Number of Patients Total Cost

0 $ 1000

1 $ 4500

2 $ 7500

3 $ 10000

4 $ 12000

5 $ 14500

6 $ 17500

7 $ 21000

8 $ 25000

9 $ 30000

How much is the fixed cost?

Now let's do variable cost. The variable cost is that portion of total cost that varies when the rate of output varies. In the table below, fill in the variable cost column.

To do this, click on a box in the Variable Cost column. Type a number, with no $ sign. Then press Enter. I'll let you know if you're right.

If you need hints, just enter a number that you know is wrong.

Do at least three of these, to be sure you have the idea.

That should be plenty about fixed and variable cost.

In practice, a firm would probably proceed in the reverse order from the way we did. It would understand that total cost is made up of fixed cost and variable cost. It would figure out what its fixed cost is and what its variable costs are at different rates of output. Then it would add the fixed and variable cost to get the total cost.

Here's the top part of the cost table, with a column added for marginal cost. I've left spaces between the lines for the marginal costs. This emphasizes that marginal cost is the difference in total cost between one output rate and another.

Click on an answer box. Type a number, with no $ sign. Then press Enter.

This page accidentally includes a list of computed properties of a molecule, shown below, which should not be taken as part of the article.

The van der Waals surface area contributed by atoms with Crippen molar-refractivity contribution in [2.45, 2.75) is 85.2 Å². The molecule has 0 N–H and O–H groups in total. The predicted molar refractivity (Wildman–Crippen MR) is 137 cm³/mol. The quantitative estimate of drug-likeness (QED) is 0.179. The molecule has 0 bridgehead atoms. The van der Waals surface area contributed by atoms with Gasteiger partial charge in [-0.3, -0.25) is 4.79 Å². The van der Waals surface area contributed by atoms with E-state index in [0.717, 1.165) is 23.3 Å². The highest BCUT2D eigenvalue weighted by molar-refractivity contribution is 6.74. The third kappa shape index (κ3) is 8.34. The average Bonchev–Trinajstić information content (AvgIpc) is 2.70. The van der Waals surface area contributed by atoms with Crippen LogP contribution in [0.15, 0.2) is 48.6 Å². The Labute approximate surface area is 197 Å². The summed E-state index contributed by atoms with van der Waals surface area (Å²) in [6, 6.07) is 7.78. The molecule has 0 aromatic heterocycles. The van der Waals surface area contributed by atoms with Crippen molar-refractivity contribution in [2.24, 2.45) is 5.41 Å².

If you need hints, just enter a number that you know is wrong.

The Law of Diminishing Returns is an economics classic. It says: As you repeat doing something, each repetition becomes harder and/or less rewarding. The "returns" to your extra efforts "diminish," In our context here, diminishing returns would mean that marginal cost increases as Joan's adds more patients in a year. That's the opposite of what we have so far. So far, the "Law" of Diminishing Returns doesn't apply to Joan's. Instead, we have increasing returns.

Things change, though, in the next part of the cost table:

Please fill in these marginal costs.

By the way, when you figure the marginal cost, do you take the difference between the total costs or the variable costs?

Here's the table with all the variable and marginal costs:

You can reason through the answer to this one using words or using algebra.In words:

The marginal cost of changing from one rate of output to another is how much total cost increases when the output rate goes up. When the output rate changes, the fixed cost doesn't change. That's why it's called "fixed." The variable cost is what changes, so the difference in total cost is just the difference in the variable cost.